US virus cases near an all-time high as governors backtrack

US virus cases near an all-time high as governors backtrack

NEW YORK — The coronavirus crisis deepened in Arizona on Thursday, and the governor of Texas began to backtrack after making one of the most aggressive pushes in the nation to reopen, as the daily number of confirmed cases across the U.S. closed in on the peak reached during the dark days of late April.

While greatly expanded testing probably accounts for some of the increase, experts say other measures indicate the virus is making a comeback. Daily deaths, hospitalizations and the percentage of tests that are coming back positive also have been rising over the past few weeks in parts of the country, mostly in the South and West.

In Arizona, 23% of tests conducted over the past seven days have been positive, nearly triple the national average, and a record 415 patients were on ventilators. Mississippi saw its daily count of new cases reach record highs twice this week.

“It’s not a joke. Really bad things are going to happen,” said Dr. Thomas Dobbs, Mississippi’s health officer.

Republican Gov. Greg Abbott of Texas, whose state was among the first to reopen, put off lifting any more restrictions and reimposed a ban on elective surgeries in some places to preserve hospital space after the number of patients statewide more than doubled in two weeks. Nevada’s governor ordered face masks be worn in public, Las Vegas casinos included.

“The last thing we want to do as a state is go backwards and close down businesses,” Abbott said.

The U.S. reported 34,500 COVID-19 cases Wednesday, slightly fewer than the day before but still near the high of 36,400 reached on April 24, according to a count kept by Johns Hopkins University. The daily average has climbed by more than 50% over the past two weeks, an Associated Press analysis found.

Whether the rise in cases translates into an equally dire surge in deaths across the U.S. will depend on a number of factors, experts said, most crucially whether government officials make the right decisions. Deaths per day nationwide are around 600 after peaking at about 2,200 in mid-April.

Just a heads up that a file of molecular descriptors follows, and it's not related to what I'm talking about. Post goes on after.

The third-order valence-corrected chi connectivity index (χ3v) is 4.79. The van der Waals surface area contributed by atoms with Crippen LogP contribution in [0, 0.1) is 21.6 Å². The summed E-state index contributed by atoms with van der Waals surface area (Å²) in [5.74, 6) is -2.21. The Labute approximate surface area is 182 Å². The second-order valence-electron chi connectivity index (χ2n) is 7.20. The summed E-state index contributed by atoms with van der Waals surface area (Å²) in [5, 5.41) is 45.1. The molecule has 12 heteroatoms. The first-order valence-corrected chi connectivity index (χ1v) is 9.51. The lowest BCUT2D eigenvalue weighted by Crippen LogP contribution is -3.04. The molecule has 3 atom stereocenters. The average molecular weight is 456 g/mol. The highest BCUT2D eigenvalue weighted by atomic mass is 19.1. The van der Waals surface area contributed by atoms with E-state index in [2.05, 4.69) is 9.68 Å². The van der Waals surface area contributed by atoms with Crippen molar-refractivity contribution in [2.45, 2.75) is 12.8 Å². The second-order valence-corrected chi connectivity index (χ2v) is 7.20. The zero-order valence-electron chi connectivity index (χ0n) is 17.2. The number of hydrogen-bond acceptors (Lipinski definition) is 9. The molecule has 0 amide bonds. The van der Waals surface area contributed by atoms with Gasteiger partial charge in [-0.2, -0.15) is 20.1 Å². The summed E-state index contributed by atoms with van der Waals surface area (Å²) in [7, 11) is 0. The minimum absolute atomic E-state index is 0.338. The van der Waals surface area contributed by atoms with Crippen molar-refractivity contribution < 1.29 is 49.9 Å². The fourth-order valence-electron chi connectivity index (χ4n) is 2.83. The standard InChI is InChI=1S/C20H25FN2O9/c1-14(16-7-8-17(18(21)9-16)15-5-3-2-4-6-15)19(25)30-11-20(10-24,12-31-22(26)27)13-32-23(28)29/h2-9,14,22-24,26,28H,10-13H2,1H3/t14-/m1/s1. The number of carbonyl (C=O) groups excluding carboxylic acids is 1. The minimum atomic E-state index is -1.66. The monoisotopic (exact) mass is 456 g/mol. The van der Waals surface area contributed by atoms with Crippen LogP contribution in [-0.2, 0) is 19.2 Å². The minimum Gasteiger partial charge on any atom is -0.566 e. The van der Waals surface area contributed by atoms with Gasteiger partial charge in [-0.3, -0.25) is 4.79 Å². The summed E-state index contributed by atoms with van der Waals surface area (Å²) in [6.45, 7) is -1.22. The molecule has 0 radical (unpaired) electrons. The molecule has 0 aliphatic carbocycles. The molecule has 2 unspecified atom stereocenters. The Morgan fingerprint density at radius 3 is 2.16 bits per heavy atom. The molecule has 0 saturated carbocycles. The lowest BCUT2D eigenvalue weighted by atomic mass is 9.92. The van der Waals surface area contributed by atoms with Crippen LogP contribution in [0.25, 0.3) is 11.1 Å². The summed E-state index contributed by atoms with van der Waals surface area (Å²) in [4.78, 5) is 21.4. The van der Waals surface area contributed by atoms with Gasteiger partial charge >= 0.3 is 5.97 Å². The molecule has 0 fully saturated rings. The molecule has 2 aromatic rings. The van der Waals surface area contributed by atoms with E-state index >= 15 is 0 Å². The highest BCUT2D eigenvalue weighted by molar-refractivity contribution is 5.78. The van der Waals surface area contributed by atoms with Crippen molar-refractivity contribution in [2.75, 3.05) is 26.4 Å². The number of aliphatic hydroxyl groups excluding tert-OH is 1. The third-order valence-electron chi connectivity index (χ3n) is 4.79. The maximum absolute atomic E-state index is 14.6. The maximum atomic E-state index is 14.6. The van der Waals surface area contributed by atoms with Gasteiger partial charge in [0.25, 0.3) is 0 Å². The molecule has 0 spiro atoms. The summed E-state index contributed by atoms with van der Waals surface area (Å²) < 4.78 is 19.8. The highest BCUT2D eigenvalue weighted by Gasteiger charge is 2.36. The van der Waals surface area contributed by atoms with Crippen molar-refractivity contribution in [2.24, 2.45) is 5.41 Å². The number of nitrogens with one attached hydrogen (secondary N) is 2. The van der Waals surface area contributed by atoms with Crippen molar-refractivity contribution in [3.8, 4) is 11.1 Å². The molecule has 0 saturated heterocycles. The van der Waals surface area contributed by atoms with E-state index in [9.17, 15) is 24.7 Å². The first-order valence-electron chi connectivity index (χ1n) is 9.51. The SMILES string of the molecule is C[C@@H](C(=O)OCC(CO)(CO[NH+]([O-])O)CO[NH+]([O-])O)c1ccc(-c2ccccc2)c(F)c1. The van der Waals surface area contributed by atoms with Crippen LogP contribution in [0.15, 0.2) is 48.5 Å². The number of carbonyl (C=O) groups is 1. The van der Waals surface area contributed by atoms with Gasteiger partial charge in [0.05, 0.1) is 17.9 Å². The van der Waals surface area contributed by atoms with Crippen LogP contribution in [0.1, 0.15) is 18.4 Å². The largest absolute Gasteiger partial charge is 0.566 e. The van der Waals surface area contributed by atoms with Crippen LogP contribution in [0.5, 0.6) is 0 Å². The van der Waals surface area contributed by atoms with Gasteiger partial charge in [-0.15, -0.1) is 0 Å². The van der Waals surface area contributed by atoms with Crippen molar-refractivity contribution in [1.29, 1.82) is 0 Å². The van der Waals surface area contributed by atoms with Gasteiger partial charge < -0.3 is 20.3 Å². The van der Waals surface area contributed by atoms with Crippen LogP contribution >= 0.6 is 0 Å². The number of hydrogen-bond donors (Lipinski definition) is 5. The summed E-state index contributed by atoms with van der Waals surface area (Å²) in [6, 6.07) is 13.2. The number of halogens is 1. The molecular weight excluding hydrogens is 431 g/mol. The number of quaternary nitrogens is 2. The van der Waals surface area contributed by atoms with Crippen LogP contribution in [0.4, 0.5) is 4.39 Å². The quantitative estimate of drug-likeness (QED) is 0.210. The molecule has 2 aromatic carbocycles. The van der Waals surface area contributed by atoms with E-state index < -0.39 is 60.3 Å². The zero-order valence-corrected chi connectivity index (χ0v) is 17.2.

“It is possible, if we play our cards badly and make a lot of mistakes, to get back to that level. But if we are smart, there’s no reason to get to 2,200 deaths a day,” said Dr. Ashish Jha, director of Harvard’s Global Health Institute.

The nation’s daily death toll has actually dropped markedly over the past few weeks even as cases climbed, a phenomenon experts said may reflect the advent of treatments, better efforts to prevent infections at nursing homes, and a rising proportion of cases among younger people, who are more likely than their elders to survive a bout with COVID-19.

“This is still serious,” said Dr. Robert Redfield, director of the Centers for Disease Control and Prevention, but “we’re in a different situation today than we were in March or April.”

Several states set single-day case records this week, including Arizona, California, Nevada, Texas and Oklahoma. Florida reported over 5,000 new cases for a second day in a row.

Mississippi’s Dobbs blamed a failure to wear masks and observe other social-distancing practices.

“I’m afraid it’s going to take some kind of catastrophe for people to pay attention,” he said. “We are giving away those hard-fought gains for silly stuff.”

Tom Rohlk, a 62-year-old grocery store worker from Overland Park, Kansas, complained that young people sometimes act as if they don’t care: “It seems like it’s time to party.”

The U.S. has greatly ramped up testing in the past few months, and it is now presumably finding many less-serious cases that would have gone undetected earlier in the outbreak, when testing was limited and often focused on sicker people.

But there are other more clear-cut warning signs, including a rising number of deaths per day in states such as Arizona and Alabama.

The number of confirmed infections, in itself, is a poor measure of the outbreak. CDC officials, relying on blood tests, estimated Thursday that 20 million Americans have been infected. That is about 6% per cent of the population and roughly 10 times the 2.3 million confirmed cases.

Officials have long known that many cases have been missed because of testing gaps and a lack of symptoms in some infected people.

Worldwide, over 9.5 million people have been confirmed infected, and nearly a half-million have died, including over 122,000 in the U.S., the world’s highest toll, by Johns Hopkins’ count.

“Globally, it’s still getting worse,” World Health Organization chief Tedros Adhanom Ghebreyesus said.

While some states impose new restrictions or pause their reopenings, some businesses also are backing off. Disney delayed its mid-July reopening of Disneyland.

As politicians try to strike a balance between public health and the economy, the government reported that the number of Americans applying for unemployment benefits last week declined slightly to 1.48 million, indicating layoffs are slowing but still painfully high.

Elsewhere around the world, Paris’ Eiffel Tower reopened to visitors after its longest peacetime closure: 104 days.

With hospitals overwhelmed in New Delhi, Indian troops provided care in railroad cars converted to medical wards.

And in China, where the virus first appeared late last year, an outbreak in Beijing appeared to have been brought under control.